Donovan says that being able to put PMP training on her resume helped her “gain instant credibility and attention for a role [she] otherwise wouldn’t be considered for without a four-year degree.” In her mind, it immediately put her on equal footing with candidates that had more prestigious educational backgrounds.
PMP Certification Helps You Learn a Common Language
In addition to improving her job prospects and salary, Donovan feels that the PMP training taught her to speak a language that resonates both with executives and fellow project managers. Prior to the training, she felt unable to clearly articulate the most important aspects of a project charter: the project goal, resources needed (human, material and financial) and project assumptions, risks and constraints. Donovan says that her PMP training has given her a framework for effectively conveying all of this.
David Wakeman, a PMP certified professional who sits on the Board of Directors at the Employment Support Center, echoes this sentiment. “Having an understanding of an accepted project management framework gives me the opportunity to speak with and communicate with clients and vendors on a level playing field,” he explains. This common language can cut down on the need for explanation when discussing, for example, the scope baseline of a project plan and brainstorming the best way to move forward.
Of course, it’s possible to learn these skills and best practices without formal training. However, there’s something to be said for the standardization that formal training brings. As Archbold notes, “Often times project managers will work with PMP certified individuals who are going to use terms in a certain way, so it’s useful to understand their language.” Starting from a common set of definitions and set of best practices, as good project managers will tell you, is critical to successfully managing and completing any project.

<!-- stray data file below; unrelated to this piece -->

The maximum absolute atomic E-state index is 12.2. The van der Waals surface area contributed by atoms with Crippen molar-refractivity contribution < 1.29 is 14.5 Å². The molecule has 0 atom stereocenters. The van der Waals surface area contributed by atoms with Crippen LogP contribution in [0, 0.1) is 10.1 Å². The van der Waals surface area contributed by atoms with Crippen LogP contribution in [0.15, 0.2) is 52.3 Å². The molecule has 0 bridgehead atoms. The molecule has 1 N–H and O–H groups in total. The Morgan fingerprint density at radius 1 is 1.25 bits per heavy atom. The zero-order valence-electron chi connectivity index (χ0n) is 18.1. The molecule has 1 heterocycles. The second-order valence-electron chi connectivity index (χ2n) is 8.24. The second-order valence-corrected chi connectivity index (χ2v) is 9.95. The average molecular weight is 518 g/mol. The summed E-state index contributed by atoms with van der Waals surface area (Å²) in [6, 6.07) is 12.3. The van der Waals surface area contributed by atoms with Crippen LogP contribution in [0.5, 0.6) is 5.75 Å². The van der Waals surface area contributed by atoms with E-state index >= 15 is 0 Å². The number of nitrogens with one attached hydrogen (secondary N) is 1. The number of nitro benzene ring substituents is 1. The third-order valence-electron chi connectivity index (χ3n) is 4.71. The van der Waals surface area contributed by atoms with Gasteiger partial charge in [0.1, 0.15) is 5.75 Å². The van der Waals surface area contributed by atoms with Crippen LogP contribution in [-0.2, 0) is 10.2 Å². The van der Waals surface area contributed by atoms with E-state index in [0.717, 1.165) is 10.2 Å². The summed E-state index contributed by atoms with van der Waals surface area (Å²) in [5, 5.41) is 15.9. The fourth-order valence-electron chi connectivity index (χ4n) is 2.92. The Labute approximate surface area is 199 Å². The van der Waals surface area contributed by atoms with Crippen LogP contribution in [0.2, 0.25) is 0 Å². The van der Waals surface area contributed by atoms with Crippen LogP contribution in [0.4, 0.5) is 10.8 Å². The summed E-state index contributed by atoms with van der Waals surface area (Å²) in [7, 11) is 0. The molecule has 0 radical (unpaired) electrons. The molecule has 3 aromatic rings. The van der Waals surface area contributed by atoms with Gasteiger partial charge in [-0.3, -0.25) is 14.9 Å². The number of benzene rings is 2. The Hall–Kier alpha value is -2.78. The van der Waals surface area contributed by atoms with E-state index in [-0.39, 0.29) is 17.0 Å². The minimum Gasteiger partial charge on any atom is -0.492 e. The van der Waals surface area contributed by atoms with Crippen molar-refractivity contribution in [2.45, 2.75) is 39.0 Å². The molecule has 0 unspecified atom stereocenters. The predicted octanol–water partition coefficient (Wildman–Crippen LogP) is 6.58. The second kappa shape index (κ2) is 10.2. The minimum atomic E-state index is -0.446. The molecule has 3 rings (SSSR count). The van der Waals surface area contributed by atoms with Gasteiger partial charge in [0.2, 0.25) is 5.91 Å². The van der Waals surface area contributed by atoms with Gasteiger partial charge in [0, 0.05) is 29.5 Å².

A PMP Can Help You Cash In on Demand for Project Managers
Beyond all this, project managers are currently in high demand. The Anderson Economic Group predicts that 1.2 million project management positions will need to be filled each year until 2016. The market is especially strong in the IT industry, where, according to a ComputerWorld survey, 40 percent of IT executives say they plan to hire a project management professional in the next 12 months. One way to bolster your resume and position yourself to cash in on these job opportunities is to plan ahead and obtain your certification.
If you already have the project management experience required, you can obtain your certification within a few months. If not, Donovan recommends starting with a training course. “You’ll be so much more effective at your job and understand why things get done in a certain way if you start with formal training,” she says. Once you’ve acquired enough professional experience, you can then go for the certification.
In some ways, asking whether a project manager should get their PMP is similar to asking if an accountant should obtain their Certified Public Accountant (CPA) license. You don’t need to be a CPA to manage accounts, but it’s a good career move and employers value the affirmation that comes with the certification. In the same way, you don’t need your PMP to be a project management professional, but it can help you land a job more easily and will likely result in higher compensation for the time and effort invested.